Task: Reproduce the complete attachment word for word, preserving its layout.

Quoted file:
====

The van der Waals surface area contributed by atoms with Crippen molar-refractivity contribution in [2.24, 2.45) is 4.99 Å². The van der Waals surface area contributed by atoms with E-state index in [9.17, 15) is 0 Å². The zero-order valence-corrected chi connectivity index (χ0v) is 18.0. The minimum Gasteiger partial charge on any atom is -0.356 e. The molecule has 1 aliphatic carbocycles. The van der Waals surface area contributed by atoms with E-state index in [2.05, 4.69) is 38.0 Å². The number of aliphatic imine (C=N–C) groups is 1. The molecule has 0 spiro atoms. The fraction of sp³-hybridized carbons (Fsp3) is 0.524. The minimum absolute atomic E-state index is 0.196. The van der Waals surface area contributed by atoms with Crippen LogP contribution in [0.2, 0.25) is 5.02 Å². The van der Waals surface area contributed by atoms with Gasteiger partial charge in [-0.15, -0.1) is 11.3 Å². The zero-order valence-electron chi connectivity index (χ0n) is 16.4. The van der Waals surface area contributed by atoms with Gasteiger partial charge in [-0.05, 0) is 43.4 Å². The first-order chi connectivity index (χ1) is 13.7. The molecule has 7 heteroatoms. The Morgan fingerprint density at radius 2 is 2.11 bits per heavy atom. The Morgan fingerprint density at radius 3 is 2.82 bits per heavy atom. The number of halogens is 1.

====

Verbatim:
The van der Waals surface area contributed by atoms with Crippen molar-refractivity contribution in [2.24, 2.45) is 4.99 Å². The van der Waals surface area contributed by atoms with E-state index in [9.17, 15) is 0 Å². The zero-order valence-corrected chi connectivity index (χ0v) is 18.0. The minimum Gasteiger partial charge on any atom is -0.356 e. The molecule has 1 aliphatic carbocycles. The van der Waals surface area contributed by atoms with E-state index in [2.05, 4.69) is 38.0 Å². The number of aliphatic imine (C=N–C) groups is 1. The molecule has 0 spiro atoms. The fraction of sp³-hybridized carbons (Fsp3) is 0.524. The minimum absolute atomic E-state index is 0.196. The van der Waals surface area contributed by atoms with Crippen LogP contribution in [0.2, 0.25) is 5.02 Å². The van der Waals surface area contributed by atoms with Gasteiger partial charge in [-0.15, -0.1) is 11.3 Å². The zero-order valence-electron chi connectivity index (χ0n) is 16.4. The van der Waals surface area contributed by atoms with Gasteiger partial charge in [-0.05, 0) is 43.4 Å². The first-order chi connectivity index (χ1) is 13.7. The molecule has 7 heteroatoms. The Morgan fingerprint density at radius 2 is 2.11 bits per heavy atom. The Morgan fingerprint density at radius 3 is 2.82 bits per heavy atom. The number of halogens is 1.